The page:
In Back to the Future, Marty McFly travels back in time, from 1985 to 30 years earlier, arriving in a suped-up DeLorean to 1955. While in the past, he subsequently messes-up his parent’s first meeting, and must then change history while he tries to get them together to insure his own existence. Likewise, in the film’s first sequel, Marty travels through time to assist his children. In the futuristic vision there are hover boards and flying cars. Though fanciful, we can see areas where the world we live in mirrors much of what’s taking place in both films – but are we truly closer to the technology found in Hill Valley in 1955, or in the film’s futuristic sequel?
Certainly there would be flying cars and hover boards by 2011, wouldn’t there? But we still have our feet firmly on the ground, riding bicycles, skateboards, scooters and driving gas-powered cars. As we look around us, the computer is the obvious distinction between the present and the past. Yet, if we take a step back, so much of the technology we employ everyday has been around for decades. The television was invented in the 1930s, cars had air conditioning and radios by 1940, and films were in color. If you’ve seen The Wizard of Oz recently, the special effects are still pretty good — and they’re 80 years old.
Science-Fiction movies made decades ago have influenced and even prophesied many of the tools and machines we use today. In Total Recall, Arnold is caught bringing a gun through a full-body x-ray screener, very much like the safety measures found in airports today. Tom Cruise, in Minority Report uses tech very familiar to anyone who’s ever used a touch-screen tablet or seen 3D TV. In Stanley Kubrick’s 2001: A Space Odyssey, Pan Am flies everyday people into space. Individuals who have $200,000 lying around can board Richard Branson’s similar airship.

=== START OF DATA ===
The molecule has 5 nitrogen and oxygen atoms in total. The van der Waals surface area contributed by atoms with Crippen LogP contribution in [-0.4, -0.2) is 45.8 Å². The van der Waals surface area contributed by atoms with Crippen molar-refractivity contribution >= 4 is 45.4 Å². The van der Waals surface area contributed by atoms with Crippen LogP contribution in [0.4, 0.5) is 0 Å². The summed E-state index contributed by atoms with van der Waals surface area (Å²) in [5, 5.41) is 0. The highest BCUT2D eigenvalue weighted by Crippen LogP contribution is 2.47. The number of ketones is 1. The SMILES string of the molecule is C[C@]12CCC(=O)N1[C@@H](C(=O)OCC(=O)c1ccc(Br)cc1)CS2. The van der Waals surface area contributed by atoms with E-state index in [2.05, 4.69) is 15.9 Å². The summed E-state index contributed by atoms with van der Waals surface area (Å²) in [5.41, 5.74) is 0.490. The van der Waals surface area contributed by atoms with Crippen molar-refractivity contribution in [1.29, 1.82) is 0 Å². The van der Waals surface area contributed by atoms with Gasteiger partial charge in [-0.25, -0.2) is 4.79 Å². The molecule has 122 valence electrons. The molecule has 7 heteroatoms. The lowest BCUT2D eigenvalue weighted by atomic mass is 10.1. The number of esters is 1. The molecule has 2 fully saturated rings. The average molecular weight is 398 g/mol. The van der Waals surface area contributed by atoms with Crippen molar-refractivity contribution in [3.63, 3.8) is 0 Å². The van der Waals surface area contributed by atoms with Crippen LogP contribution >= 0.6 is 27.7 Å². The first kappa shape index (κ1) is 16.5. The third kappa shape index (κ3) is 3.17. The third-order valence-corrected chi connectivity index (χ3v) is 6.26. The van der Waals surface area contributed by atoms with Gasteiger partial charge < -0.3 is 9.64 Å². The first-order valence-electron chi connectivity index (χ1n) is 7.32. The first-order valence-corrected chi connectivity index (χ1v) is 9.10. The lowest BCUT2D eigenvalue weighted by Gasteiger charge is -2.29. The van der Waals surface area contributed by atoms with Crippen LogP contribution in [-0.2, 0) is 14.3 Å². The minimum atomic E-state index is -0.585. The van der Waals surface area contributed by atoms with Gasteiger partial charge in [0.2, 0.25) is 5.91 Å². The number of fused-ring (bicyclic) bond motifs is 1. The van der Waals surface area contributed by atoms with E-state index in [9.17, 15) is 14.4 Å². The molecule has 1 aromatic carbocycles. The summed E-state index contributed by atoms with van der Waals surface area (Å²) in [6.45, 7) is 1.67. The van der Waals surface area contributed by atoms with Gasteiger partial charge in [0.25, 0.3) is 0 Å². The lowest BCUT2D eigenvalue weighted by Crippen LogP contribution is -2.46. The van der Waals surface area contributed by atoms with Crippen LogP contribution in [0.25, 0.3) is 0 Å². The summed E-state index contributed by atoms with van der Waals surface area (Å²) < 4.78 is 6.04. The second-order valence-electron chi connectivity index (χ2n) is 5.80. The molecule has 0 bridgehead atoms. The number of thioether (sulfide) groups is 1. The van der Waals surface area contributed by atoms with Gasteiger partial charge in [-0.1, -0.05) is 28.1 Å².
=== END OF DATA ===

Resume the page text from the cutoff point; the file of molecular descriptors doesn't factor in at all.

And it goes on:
Some of the most amazing futuristic technology is used everyday: Video phones and “Skyping” people on the other side of the planet for free are commonplace. We are able today to clone sheep, cows and mice. Are humans next? The ethical dilemmas surrounding genetic engineering are being discussed right now. However, if you looked out the window in the world we live in today, does it look more like 1955? Does your mental picture of life in 2011 match up to the reality?
In many ways, the future is now: Video billboards, the internet following us wherever we go, mining data to learn how to relieve us of our advertising dollars. We have 3D televisions and binoculars. We can still go out to the movies, but it might very well cost you over $50 for a family of 4. Yet here is where the more things change, the more they do stay the same: Chevy is still making fuel-burning convertibles, Universal is still cranking out movies, and you can still watch Back to the Future. Only now you can watch it any time you want, anywhere you want – with your phone.